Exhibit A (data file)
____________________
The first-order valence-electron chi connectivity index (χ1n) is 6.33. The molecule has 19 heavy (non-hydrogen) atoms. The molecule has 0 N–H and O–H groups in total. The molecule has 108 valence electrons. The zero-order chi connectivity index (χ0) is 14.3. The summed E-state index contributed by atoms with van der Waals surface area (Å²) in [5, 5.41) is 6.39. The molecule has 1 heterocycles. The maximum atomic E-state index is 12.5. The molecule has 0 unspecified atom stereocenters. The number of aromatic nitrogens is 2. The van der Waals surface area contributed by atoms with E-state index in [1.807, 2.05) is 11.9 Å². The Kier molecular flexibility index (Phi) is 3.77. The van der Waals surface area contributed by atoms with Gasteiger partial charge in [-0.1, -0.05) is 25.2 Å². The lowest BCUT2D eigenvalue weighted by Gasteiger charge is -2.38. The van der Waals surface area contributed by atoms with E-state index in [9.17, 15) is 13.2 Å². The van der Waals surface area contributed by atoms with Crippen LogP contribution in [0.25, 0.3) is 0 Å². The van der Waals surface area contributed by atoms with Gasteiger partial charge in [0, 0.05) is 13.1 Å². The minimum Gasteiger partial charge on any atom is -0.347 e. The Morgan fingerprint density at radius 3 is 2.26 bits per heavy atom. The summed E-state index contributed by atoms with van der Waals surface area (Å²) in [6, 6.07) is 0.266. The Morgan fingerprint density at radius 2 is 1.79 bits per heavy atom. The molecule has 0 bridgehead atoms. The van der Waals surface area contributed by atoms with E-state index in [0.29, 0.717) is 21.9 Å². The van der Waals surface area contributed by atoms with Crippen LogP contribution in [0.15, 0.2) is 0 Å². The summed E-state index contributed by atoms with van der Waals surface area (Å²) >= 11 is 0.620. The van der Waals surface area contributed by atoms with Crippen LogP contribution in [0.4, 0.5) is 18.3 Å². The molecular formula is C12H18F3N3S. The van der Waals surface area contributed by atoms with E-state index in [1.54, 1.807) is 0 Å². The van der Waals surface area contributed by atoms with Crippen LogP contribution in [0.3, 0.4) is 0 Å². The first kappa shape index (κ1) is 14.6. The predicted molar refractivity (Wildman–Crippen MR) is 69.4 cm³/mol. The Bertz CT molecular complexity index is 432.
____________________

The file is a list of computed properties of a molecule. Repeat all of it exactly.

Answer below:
The first-order valence-electron chi connectivity index (χ1n) is 6.33. The molecule has 19 heavy (non-hydrogen) atoms. The molecule has 0 N–H and O–H groups in total. The molecule has 108 valence electrons. The zero-order chi connectivity index (χ0) is 14.3. The summed E-state index contributed by atoms with van der Waals surface area (Å²) in [5, 5.41) is 6.39. The molecule has 1 heterocycles. The maximum atomic E-state index is 12.5. The molecule has 0 unspecified atom stereocenters. The number of aromatic nitrogens is 2. The van der Waals surface area contributed by atoms with E-state index in [1.807, 2.05) is 11.9 Å². The Kier molecular flexibility index (Phi) is 3.77. The van der Waals surface area contributed by atoms with Gasteiger partial charge in [-0.1, -0.05) is 25.2 Å². The lowest BCUT2D eigenvalue weighted by Gasteiger charge is -2.38. The van der Waals surface area contributed by atoms with E-state index in [9.17, 15) is 13.2 Å². The van der Waals surface area contributed by atoms with Crippen LogP contribution in [0.25, 0.3) is 0 Å². The van der Waals surface area contributed by atoms with Gasteiger partial charge in [0, 0.05) is 13.1 Å². The minimum Gasteiger partial charge on any atom is -0.347 e. The Morgan fingerprint density at radius 3 is 2.26 bits per heavy atom. The summed E-state index contributed by atoms with van der Waals surface area (Å²) in [6, 6.07) is 0.266. The Morgan fingerprint density at radius 2 is 1.79 bits per heavy atom. The molecule has 0 bridgehead atoms. The van der Waals surface area contributed by atoms with E-state index in [0.29, 0.717) is 21.9 Å². The van der Waals surface area contributed by atoms with Crippen LogP contribution in [0.15, 0.2) is 0 Å². The summed E-state index contributed by atoms with van der Waals surface area (Å²) >= 11 is 0.620. The van der Waals surface area contributed by atoms with Crippen LogP contribution in [0.4, 0.5) is 18.3 Å². The molecular formula is C12H18F3N3S. The van der Waals surface area contributed by atoms with E-state index in [1.54, 1.807) is 0 Å². The van der Waals surface area contributed by atoms with Crippen LogP contribution in [0.3, 0.4) is 0 Å². The first kappa shape index (κ1) is 14.6. The predicted molar refractivity (Wildman–Crippen MR) is 69.4 cm³/mol. The Bertz CT molecular complexity index is 432.